Lot 1 (Garden Natural History and Tribal Art, 25th September 2018)
Sold for £29,000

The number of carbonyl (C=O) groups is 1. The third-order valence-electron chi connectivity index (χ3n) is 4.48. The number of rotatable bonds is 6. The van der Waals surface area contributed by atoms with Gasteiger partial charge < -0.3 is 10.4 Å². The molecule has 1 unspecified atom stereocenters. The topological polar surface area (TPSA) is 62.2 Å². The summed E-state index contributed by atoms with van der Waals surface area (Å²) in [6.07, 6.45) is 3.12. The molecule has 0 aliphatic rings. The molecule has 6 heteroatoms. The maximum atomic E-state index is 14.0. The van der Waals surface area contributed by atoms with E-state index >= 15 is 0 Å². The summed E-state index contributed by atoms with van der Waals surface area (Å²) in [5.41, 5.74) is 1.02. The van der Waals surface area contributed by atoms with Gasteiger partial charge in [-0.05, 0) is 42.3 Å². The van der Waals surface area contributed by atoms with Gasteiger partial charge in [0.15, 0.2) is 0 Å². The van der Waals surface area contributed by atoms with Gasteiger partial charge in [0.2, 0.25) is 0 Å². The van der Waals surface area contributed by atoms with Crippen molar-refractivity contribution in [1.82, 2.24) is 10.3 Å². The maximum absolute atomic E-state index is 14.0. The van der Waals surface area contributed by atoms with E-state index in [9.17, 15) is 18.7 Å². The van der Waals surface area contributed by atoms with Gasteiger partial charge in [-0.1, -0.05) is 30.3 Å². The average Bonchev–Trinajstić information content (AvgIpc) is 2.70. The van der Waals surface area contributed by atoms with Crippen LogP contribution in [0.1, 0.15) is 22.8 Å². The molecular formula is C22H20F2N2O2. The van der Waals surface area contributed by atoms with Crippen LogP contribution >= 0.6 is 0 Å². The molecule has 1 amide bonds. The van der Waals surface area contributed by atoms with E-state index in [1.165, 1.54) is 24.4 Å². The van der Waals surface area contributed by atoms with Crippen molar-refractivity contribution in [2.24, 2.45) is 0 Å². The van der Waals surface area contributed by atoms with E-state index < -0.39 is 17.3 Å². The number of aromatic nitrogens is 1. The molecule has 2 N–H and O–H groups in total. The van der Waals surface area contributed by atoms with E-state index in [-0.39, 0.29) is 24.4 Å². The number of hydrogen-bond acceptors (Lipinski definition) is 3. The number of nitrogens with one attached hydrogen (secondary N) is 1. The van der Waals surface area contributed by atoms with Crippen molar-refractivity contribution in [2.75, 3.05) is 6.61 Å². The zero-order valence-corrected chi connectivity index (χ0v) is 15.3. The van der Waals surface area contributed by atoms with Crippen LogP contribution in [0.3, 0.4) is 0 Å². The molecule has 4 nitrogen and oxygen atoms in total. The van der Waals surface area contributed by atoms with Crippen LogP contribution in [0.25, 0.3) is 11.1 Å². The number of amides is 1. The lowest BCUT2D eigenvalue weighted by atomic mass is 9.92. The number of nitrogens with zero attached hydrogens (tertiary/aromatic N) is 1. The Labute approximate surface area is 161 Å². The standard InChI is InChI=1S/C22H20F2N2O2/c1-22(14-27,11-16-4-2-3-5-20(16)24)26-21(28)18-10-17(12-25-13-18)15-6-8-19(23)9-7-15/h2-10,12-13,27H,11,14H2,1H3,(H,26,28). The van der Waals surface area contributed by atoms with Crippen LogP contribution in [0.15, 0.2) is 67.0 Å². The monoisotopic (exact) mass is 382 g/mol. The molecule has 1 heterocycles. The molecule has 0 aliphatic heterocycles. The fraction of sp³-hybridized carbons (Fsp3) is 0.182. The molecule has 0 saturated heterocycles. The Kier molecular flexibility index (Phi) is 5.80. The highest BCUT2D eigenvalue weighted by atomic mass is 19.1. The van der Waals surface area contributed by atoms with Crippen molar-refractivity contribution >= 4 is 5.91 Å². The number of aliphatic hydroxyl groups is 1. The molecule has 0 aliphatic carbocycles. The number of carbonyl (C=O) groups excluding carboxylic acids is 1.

Garden Statuary: Circle of Jan Pieter van Baurscheit: A rare carved gritstone figure of Venus, Low Countries, early 18th century on later stone plinth, 200cm high. Jan Pieter van Baurscheit was born at Wormersdolf near Bonn in 1669 and became a student of Peter Scheemakers in Antwerp. One of the most notable sculptors of the Low Countries, his work is well represented in the Rijksmuseum, Catalogue Nos 360-363. As well as working on a number of Antwerp churches, the majority of his work is classical in subject. He worked in marble as well as sandstone. He also worked with his son Pieter van Baurscheit the younger (1699-1768) who eventually became director of the Antwerp academy. They supplied garden sculpture to a number of patrons in the Netherlands and there are a few examples of their work in England, including a set of six marble vases carved with classical scenes at Waddesdon Manor built for Baron Ferdinand de Rothschild and now a National Trust property. Venus, the goddess of love, is represented in various guises. In this figure, the dolphin represents her birth from the sea, whilst the grapes she is holding represent "Sine Baccho et Ceres friget Venus" a quotation from the Roman comic dramatist Terence, implying that love grows cold without the stimulus of wine and feasting. This theme was especially popular in the 17th century with Flemish artists and sculptors, following Ruben’s treatment of it.